CARDtalk: Save Old Baldy
As it says on CARD’s website, "Our region's true wealth lies in its unique character and natural beauty." Protecting those virtues is a major part of CARD’s mission.
One of the unique characteristics of the Wimberley area is "Old Baldy," that charming and knobby hill that rises above the northwest corner of town. Generations of Wimberley and Woodcreek folks, especially the young and the young-thinking, have hiked up its steep sides to look out over the valley and the town below. Some have gone up just to go, some to look, some to picnic and explore and even to hear music and to dance. We know a youthful senior who regularly climbs its steep stairs for exercise. And no doubt many a local person had a first kiss at Old Baldy’s summit. Go to www.saveoldbaldy.org to read nostalgic stories and see some great old family photos.
So it should be no surprise that CARD supports the efforts to Save Old Baldy. In fact, we are proud to point out that several members of the CARD Steering Committee volunteered for the hurriedly-formed Save Old Baldy Foundation.
Now that saving Old Baldy is so close, we encourage everyone to pitch in and make it a reality. Go to the website to learn how to contribute. Get the details on the Baldyfest music celebration, noon-8 p.m. Saturday Nov. 8 in the party area behind the Cypress Creek Café, 320 Wimberley Square.
You may have gotten the impression that Old Baldy was already saved. Not yet. When the previous owners put the cherished hill up for sale, a local couple with decades of Wimberley and Old Baldy connections, Andrew and Lin Weber, feared the iconic landmark would be sold to – well, to who knows what? It could be lost forever to those who enjoy climbing those 218 steep limestone steps to the top, and to those who just like knowing it’s there, safe and unspoiled.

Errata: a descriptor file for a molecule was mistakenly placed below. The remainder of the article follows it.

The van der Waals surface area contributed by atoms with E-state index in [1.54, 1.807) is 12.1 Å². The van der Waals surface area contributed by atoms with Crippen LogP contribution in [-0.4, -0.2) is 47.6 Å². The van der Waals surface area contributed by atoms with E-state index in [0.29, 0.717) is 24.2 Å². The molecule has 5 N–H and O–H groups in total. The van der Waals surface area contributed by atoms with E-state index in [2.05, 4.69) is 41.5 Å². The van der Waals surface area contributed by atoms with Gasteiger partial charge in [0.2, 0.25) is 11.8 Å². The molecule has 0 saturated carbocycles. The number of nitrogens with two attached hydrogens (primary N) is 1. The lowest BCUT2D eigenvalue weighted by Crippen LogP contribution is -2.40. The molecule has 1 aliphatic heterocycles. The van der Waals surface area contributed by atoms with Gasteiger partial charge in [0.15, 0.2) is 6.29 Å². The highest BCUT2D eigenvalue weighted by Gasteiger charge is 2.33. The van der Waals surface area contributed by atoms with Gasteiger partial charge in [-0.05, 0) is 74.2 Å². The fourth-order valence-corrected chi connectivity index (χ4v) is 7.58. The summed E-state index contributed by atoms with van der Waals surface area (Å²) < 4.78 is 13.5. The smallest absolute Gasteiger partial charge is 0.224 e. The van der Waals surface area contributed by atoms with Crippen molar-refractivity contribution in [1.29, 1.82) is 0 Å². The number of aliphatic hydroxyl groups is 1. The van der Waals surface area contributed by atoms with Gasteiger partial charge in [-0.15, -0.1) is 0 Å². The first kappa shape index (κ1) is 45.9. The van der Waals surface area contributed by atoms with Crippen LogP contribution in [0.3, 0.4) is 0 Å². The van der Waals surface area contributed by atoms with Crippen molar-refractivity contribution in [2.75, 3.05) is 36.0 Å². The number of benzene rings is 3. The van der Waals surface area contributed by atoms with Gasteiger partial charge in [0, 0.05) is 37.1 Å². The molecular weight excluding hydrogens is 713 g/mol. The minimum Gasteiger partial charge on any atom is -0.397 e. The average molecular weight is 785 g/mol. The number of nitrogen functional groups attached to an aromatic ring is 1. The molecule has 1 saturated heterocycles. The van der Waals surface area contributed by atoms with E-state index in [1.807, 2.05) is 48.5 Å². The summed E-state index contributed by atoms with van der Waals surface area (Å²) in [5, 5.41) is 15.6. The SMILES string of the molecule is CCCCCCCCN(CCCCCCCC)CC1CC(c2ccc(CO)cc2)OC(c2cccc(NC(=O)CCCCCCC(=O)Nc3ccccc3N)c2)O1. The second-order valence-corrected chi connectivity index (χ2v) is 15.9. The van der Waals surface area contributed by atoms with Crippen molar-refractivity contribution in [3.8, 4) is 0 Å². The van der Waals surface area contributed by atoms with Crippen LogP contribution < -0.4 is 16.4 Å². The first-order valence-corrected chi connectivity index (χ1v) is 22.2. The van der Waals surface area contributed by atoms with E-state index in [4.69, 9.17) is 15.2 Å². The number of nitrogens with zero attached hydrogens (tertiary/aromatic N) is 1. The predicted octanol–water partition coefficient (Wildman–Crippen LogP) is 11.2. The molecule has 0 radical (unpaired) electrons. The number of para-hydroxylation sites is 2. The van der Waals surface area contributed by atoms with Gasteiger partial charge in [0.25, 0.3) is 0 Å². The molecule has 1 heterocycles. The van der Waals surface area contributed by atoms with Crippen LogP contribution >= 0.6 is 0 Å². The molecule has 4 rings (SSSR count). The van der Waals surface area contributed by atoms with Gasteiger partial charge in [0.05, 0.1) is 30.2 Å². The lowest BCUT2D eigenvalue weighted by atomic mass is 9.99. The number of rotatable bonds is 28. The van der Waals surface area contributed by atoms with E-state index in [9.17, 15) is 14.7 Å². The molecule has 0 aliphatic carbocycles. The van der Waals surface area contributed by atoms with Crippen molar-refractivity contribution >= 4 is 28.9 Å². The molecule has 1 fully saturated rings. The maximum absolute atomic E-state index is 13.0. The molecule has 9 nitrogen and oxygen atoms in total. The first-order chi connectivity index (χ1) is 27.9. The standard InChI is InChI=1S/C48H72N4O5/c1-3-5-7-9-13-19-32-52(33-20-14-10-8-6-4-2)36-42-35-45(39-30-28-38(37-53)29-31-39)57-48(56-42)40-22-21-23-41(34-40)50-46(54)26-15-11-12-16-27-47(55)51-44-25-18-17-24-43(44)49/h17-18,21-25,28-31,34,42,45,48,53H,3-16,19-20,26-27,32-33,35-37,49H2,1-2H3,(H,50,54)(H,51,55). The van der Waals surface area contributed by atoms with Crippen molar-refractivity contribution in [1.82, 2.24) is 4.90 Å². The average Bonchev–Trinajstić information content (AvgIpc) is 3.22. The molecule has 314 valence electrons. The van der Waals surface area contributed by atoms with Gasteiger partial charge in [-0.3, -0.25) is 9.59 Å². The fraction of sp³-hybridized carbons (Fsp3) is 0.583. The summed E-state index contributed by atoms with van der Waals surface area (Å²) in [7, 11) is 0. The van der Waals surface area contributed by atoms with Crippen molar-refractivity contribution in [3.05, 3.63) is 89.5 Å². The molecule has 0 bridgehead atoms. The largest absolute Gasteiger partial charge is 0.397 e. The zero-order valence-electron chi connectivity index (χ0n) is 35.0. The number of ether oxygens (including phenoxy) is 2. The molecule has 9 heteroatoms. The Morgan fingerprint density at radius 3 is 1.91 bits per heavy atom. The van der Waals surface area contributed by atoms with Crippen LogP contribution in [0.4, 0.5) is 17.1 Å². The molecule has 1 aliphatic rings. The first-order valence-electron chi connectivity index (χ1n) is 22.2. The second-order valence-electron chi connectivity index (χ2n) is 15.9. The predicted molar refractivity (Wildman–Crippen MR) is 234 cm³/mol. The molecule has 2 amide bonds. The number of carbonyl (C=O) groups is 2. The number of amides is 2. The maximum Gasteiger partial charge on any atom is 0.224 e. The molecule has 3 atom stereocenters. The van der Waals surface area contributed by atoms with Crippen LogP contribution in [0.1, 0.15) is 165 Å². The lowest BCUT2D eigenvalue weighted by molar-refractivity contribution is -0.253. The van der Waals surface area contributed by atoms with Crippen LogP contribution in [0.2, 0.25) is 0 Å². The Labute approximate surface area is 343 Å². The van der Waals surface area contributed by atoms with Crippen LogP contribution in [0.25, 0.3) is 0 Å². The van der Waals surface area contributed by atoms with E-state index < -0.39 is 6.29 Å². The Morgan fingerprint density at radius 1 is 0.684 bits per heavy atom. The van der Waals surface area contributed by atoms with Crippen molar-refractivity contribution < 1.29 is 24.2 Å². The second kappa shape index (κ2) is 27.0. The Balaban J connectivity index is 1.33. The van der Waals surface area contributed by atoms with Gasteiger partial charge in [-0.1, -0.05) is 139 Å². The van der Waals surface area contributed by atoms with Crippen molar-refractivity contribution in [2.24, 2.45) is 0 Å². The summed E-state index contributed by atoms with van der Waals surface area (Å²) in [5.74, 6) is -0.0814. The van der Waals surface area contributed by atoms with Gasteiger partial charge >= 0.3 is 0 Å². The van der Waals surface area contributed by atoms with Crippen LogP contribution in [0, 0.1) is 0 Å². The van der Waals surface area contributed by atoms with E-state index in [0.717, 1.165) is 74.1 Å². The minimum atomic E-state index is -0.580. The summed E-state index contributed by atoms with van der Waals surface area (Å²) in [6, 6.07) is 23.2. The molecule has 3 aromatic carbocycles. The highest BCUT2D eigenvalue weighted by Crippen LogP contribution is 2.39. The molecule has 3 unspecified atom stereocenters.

Taking a leap of faith higher than Old Baldy, the Webers quickly put together the Save Old Baldy Foundation, which borrowed $170,000 and bought the property. They hoped others who shared their love of Wimberley would join in. And to a great degree, they have. The Save Old Baldy Foundation so far has raised $43,000.
The Mayor and City Council of Wimberley quickly agreed to buy Old Baldy, but the city could afford less than half the cost.
"The city has a six-month lease," says Mayor Steve Thurber. "At the end of that lease, we have given an offer to buy it for $75,000." The mayor says the city plans only minor improvements, and will keep Old Baldy the quiet little adventure it has been for decades, available for folks to discover and explore.
But time is running out. The six-month lease ends early in 2015. In order for the City to buy Old Baldy, the Foundation must raise the additional $52,000 before the end of January. What can you do? Visit www.saveoldbaldy.org, go enjoy Baldyfest this Saturday, climb the hill, and chip in with a few dollars. Let’s make sure Old Baldy continues to belong to all of Wimberley Valley for decades to come.
CARD Steering Committee